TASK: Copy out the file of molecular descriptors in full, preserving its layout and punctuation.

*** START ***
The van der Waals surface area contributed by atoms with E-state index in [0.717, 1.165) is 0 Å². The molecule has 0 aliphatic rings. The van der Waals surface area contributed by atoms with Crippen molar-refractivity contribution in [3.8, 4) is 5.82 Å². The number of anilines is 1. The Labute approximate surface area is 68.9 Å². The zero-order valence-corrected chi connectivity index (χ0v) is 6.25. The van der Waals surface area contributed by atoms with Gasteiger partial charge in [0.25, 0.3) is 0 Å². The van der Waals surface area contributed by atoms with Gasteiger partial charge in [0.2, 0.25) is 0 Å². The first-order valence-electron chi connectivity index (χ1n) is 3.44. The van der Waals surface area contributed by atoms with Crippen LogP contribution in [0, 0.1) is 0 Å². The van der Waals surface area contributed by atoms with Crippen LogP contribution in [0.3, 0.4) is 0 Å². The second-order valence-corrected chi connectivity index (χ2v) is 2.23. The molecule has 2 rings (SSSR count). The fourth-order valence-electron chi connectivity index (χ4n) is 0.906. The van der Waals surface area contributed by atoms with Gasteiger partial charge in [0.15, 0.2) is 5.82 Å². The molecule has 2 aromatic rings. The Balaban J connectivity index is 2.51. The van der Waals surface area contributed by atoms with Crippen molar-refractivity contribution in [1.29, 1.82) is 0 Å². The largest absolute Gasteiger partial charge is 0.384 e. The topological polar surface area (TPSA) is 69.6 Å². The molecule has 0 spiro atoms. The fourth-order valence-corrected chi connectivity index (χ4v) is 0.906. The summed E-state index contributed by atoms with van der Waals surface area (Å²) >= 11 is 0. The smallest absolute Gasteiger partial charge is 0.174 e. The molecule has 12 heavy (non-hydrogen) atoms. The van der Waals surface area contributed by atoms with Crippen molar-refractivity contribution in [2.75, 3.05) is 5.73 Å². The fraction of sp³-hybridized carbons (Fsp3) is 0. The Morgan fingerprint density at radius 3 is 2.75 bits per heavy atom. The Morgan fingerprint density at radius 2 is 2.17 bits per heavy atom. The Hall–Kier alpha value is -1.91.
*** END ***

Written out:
The van der Waals surface area contributed by atoms with E-state index in [0.717, 1.165) is 0 Å². The molecule has 0 aliphatic rings. The van der Waals surface area contributed by atoms with Crippen molar-refractivity contribution in [3.8, 4) is 5.82 Å². The number of anilines is 1. The Labute approximate surface area is 68.9 Å². The zero-order valence-corrected chi connectivity index (χ0v) is 6.25. The van der Waals surface area contributed by atoms with Gasteiger partial charge in [0.25, 0.3) is 0 Å². The van der Waals surface area contributed by atoms with Gasteiger partial charge in [0.2, 0.25) is 0 Å². The first-order valence-electron chi connectivity index (χ1n) is 3.44. The van der Waals surface area contributed by atoms with Crippen LogP contribution in [0, 0.1) is 0 Å². The van der Waals surface area contributed by atoms with Crippen LogP contribution in [0.3, 0.4) is 0 Å². The second-order valence-corrected chi connectivity index (χ2v) is 2.23. The molecule has 2 rings (SSSR count). The fourth-order valence-electron chi connectivity index (χ4n) is 0.906. The van der Waals surface area contributed by atoms with Gasteiger partial charge in [0.15, 0.2) is 5.82 Å². The molecule has 2 aromatic rings. The Balaban J connectivity index is 2.51. The van der Waals surface area contributed by atoms with Crippen molar-refractivity contribution in [1.29, 1.82) is 0 Å². The largest absolute Gasteiger partial charge is 0.384 e. The topological polar surface area (TPSA) is 69.6 Å². The molecule has 0 spiro atoms. The fourth-order valence-corrected chi connectivity index (χ4v) is 0.906. The summed E-state index contributed by atoms with van der Waals surface area (Å²) >= 11 is 0. The smallest absolute Gasteiger partial charge is 0.174 e. The molecule has 12 heavy (non-hydrogen) atoms. The van der Waals surface area contributed by atoms with Crippen molar-refractivity contribution in [2.75, 3.05) is 5.73 Å². The fraction of sp³-hybridized carbons (Fsp3) is 0. The Morgan fingerprint density at radius 3 is 2.75 bits per heavy atom. The Morgan fingerprint density at radius 2 is 2.17 bits per heavy atom. The Hall–Kier alpha value is -1.91.